Types of Urinary Incontinence

What are the types of urinary incontinence?

Q: What are the types of incontinence? 

A: There are four types of urinary incontinence:

- stress incontinence

- urge incontinence 

- overflow incontinence

- functional incontinence 

Each type of incontinence is defined by the triggers that cause that type of urinary incontinence, and how large a volume of urine loss one is experiencing. One’s experience with incontinence is not limited to these four types of incontinence, as it is also possible to experience symptoms of both stress and urge urinary incontinence. Experiencing both stress and urge incontinence is called mixed incontinence. 

Q: What is stress incontinence? What are the causes of stress incontinence? What is female stress incontinence?

A:  Stress incontinence (also called female stress incontinence - in women) means that one one will experience urine leakage when your body places some form of physical ‘stressor’ or pressure on your body or bladder. More simply put, stress incontinence is urinary incontinence one experiences during physical activity. It is worth noting that stress incontinence refers only to physical stressors on the bladder that trigger leakage and not emotional or psychological stress.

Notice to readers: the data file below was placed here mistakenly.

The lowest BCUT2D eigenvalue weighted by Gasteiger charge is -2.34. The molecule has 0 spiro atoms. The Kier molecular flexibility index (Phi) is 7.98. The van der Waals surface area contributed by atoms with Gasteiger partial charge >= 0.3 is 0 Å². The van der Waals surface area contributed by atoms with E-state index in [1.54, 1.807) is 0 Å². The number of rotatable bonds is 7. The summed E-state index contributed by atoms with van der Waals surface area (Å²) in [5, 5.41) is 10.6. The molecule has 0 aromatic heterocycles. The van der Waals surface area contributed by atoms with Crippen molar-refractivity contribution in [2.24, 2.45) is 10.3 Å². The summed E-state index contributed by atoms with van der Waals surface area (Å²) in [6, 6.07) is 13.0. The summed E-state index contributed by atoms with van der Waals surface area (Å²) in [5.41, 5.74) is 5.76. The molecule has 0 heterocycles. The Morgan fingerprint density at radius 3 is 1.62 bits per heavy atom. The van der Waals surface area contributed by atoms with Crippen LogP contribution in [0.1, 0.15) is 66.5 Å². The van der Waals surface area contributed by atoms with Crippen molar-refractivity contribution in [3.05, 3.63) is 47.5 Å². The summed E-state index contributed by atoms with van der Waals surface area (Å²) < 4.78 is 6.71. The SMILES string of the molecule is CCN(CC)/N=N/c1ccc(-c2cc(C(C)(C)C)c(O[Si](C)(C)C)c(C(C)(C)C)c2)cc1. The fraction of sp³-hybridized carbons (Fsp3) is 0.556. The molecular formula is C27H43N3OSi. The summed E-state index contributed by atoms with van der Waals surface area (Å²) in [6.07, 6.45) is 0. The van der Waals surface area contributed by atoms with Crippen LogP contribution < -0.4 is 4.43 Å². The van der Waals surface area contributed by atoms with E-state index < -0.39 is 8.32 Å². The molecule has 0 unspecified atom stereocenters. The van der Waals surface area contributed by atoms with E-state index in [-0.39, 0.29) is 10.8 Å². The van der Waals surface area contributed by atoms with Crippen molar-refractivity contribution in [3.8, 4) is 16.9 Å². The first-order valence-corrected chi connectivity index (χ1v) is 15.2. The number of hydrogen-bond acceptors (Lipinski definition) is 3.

Common causes of female stress incontinence are activities like coughing, jumping, sneezing, laughing, exercising, engaging in penetrative sexual activity, participating in sexual intercourse, or heavy lifting. Stress incontinence varies from person to person;  triggers for one person may not trigger leakage in another. Stress incontinence can also vary individually, just because an activity might cause stress incontinence sometimes, does not mean it will cause stress incontinence every time one engages in the activity. Oftentimes, the amount of urine loss one experiences during stress incontinence depends on how full one’s bladder is. 

Q: What is urge incontinence? 

A:  Urge incontinence happens when one has a sudden urge to urinate that one is unable to, or has difficulty, delaying.